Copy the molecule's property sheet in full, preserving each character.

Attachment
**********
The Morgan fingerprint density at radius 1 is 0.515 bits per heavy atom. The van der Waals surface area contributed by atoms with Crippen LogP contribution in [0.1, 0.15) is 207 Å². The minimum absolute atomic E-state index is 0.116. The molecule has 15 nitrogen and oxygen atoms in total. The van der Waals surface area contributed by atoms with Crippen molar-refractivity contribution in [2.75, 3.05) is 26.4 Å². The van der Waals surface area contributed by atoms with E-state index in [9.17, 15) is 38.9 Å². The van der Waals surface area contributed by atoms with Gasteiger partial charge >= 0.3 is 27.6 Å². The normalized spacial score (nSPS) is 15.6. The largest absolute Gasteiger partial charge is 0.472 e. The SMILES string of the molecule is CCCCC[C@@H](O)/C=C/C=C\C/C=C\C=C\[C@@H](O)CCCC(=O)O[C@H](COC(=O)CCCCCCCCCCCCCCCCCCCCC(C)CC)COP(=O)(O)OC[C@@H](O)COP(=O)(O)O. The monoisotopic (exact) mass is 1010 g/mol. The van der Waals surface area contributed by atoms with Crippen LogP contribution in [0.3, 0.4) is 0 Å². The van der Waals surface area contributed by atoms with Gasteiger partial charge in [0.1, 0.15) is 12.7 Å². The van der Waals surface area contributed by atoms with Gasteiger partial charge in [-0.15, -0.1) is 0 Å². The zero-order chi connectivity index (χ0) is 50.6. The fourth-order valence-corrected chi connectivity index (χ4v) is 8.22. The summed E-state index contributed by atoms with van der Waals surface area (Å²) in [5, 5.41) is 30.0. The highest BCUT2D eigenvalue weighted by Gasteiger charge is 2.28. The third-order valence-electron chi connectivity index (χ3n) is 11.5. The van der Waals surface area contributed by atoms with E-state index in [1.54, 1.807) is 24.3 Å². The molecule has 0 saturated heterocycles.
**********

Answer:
The Morgan fingerprint density at radius 1 is 0.515 bits per heavy atom. The van der Waals surface area contributed by atoms with Crippen LogP contribution in [0.1, 0.15) is 207 Å². The minimum absolute atomic E-state index is 0.116. The molecule has 15 nitrogen and oxygen atoms in total. The van der Waals surface area contributed by atoms with Crippen molar-refractivity contribution in [2.75, 3.05) is 26.4 Å². The van der Waals surface area contributed by atoms with E-state index in [9.17, 15) is 38.9 Å². The van der Waals surface area contributed by atoms with Gasteiger partial charge >= 0.3 is 27.6 Å². The normalized spacial score (nSPS) is 15.6. The largest absolute Gasteiger partial charge is 0.472 e. The SMILES string of the molecule is CCCCC[C@@H](O)/C=C/C=C\C/C=C\C=C\[C@@H](O)CCCC(=O)O[C@H](COC(=O)CCCCCCCCCCCCCCCCCCCCC(C)CC)COP(=O)(O)OC[C@@H](O)COP(=O)(O)O. The monoisotopic (exact) mass is 1010 g/mol. The van der Waals surface area contributed by atoms with Crippen LogP contribution in [0.3, 0.4) is 0 Å². The van der Waals surface area contributed by atoms with Gasteiger partial charge in [0.1, 0.15) is 12.7 Å². The van der Waals surface area contributed by atoms with Gasteiger partial charge in [-0.15, -0.1) is 0 Å². The zero-order chi connectivity index (χ0) is 50.6. The fourth-order valence-corrected chi connectivity index (χ4v) is 8.22. The summed E-state index contributed by atoms with van der Waals surface area (Å²) in [5, 5.41) is 30.0. The highest BCUT2D eigenvalue weighted by Gasteiger charge is 2.28. The third-order valence-electron chi connectivity index (χ3n) is 11.5. The van der Waals surface area contributed by atoms with E-state index in [1.54, 1.807) is 24.3 Å². The molecule has 0 saturated heterocycles.